A short time later the doctor came in with my prescription and confirmed that I was, indeed a “free man”, providing, of course that I paid my bill! I paid my bill with my credit card, and also gained a 10 or 20% discount on many of the services and medicines by producing my BRS (British Residents Society) membership card.
I was asked where I was going to be picked up from, and, unfortunately, at this point (with hindsight) an understandable misunderstanding arose! I said that I wanted to be picked up from the ambulance bay, which was clearly signposted and had its own designated lane from what I thought was the main road. No doubt acting in my best interests, I was told that there was no seating in the area and that the air temperature was over 40c and that I would be far better sitting inside, in air-conditioned comfort, at the “main entrance” (to the building)!
Therefore, when I sent a text to my wife along with my prescription (it was Saturday and many chemists shut at midday) I also said that I was ready to be picked up at the “main entrance”. Our good friend, Roy, said that he would drive from Girne to Lefkoşa (a half-hour journey) to pick me up, which would allow my wife time to pick up my prescription.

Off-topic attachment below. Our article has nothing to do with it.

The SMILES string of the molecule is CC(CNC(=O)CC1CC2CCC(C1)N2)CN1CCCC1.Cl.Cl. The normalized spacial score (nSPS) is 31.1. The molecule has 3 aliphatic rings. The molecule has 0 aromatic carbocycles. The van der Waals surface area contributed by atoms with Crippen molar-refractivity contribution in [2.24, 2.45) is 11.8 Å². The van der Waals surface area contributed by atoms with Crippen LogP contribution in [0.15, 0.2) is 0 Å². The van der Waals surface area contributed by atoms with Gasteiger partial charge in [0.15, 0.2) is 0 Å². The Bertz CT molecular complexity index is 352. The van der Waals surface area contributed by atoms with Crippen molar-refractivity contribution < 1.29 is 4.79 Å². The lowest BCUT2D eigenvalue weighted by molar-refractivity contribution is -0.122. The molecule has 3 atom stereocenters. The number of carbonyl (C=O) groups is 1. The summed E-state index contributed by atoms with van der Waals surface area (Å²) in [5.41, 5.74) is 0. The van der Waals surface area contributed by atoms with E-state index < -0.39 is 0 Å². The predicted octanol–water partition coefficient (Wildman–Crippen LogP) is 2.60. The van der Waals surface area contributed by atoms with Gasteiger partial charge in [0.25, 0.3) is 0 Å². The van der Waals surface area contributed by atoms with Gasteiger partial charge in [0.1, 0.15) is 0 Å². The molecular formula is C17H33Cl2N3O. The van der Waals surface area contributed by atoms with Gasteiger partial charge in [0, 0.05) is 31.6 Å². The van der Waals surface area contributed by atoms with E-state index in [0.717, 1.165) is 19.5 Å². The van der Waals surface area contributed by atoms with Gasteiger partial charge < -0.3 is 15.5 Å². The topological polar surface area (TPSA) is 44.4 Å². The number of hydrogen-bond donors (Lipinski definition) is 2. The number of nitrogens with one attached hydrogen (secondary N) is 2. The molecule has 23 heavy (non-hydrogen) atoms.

A little over half an hour later, I got a text from Roy saying that he was at the “main entrance”, but couldn’t see me! This was understandable; I was inside the “main entrance” of the hospital building, which forms part of the Near East University complex that probable spread out over 10 square kilometres or so, while Roy was at the “main entrance” of the campus!
Eventually, after a number of mis-directions (over the phone) on my part, we met up and returned to Girne! I am not an alcoholic, (after tests confirmed my liver is in perfect working order!) but my first beer, for about 6 days, at Riaz’s “Happy Valley” tasted like nectar!